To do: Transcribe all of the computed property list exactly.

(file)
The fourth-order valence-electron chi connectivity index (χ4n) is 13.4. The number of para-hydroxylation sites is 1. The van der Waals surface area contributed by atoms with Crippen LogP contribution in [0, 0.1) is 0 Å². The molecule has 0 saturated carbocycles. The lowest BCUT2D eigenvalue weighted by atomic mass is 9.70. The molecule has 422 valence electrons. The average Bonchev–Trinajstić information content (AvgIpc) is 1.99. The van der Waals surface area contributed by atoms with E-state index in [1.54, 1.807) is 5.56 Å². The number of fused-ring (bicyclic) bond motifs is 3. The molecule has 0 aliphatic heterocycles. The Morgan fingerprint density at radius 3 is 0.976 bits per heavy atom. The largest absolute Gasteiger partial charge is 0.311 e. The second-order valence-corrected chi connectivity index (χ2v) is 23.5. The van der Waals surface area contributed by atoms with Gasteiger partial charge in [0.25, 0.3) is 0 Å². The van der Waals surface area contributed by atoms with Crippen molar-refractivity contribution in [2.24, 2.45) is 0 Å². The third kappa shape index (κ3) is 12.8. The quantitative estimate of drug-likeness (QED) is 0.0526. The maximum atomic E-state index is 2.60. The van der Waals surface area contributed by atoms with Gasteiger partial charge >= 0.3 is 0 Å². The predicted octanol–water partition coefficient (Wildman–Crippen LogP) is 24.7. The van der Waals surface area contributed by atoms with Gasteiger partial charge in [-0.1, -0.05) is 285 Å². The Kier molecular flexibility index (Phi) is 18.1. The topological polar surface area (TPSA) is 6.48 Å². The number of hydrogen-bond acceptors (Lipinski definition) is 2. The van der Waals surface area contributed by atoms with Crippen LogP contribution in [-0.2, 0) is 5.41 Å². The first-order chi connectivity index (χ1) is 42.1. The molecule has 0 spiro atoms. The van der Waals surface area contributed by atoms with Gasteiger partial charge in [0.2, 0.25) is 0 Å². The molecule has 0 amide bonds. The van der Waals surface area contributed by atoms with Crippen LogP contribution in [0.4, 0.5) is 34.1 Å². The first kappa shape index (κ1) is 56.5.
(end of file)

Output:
The fourth-order valence-electron chi connectivity index (χ4n) is 13.4. The number of para-hydroxylation sites is 1. The van der Waals surface area contributed by atoms with Crippen LogP contribution in [0, 0.1) is 0 Å². The molecule has 0 saturated carbocycles. The lowest BCUT2D eigenvalue weighted by atomic mass is 9.70. The molecule has 422 valence electrons. The average Bonchev–Trinajstić information content (AvgIpc) is 1.99. The van der Waals surface area contributed by atoms with E-state index in [1.54, 1.807) is 5.56 Å². The number of fused-ring (bicyclic) bond motifs is 3. The molecule has 0 aliphatic heterocycles. The Morgan fingerprint density at radius 3 is 0.976 bits per heavy atom. The largest absolute Gasteiger partial charge is 0.311 e. The second-order valence-corrected chi connectivity index (χ2v) is 23.5. The van der Waals surface area contributed by atoms with Gasteiger partial charge in [0.25, 0.3) is 0 Å². The van der Waals surface area contributed by atoms with Crippen molar-refractivity contribution in [2.24, 2.45) is 0 Å². The third kappa shape index (κ3) is 12.8. The quantitative estimate of drug-likeness (QED) is 0.0526. The maximum atomic E-state index is 2.60. The van der Waals surface area contributed by atoms with Gasteiger partial charge >= 0.3 is 0 Å². The predicted octanol–water partition coefficient (Wildman–Crippen LogP) is 24.7. The van der Waals surface area contributed by atoms with Gasteiger partial charge in [-0.1, -0.05) is 285 Å². The Kier molecular flexibility index (Phi) is 18.1. The topological polar surface area (TPSA) is 6.48 Å². The number of hydrogen-bond acceptors (Lipinski definition) is 2. The van der Waals surface area contributed by atoms with Crippen LogP contribution in [-0.2, 0) is 5.41 Å². The first-order chi connectivity index (χ1) is 42.1. The molecule has 0 spiro atoms. The van der Waals surface area contributed by atoms with Gasteiger partial charge in [0.2, 0.25) is 0 Å². The molecule has 0 amide bonds. The van der Waals surface area contributed by atoms with Crippen LogP contribution in [0.4, 0.5) is 34.1 Å². The first kappa shape index (κ1) is 56.5.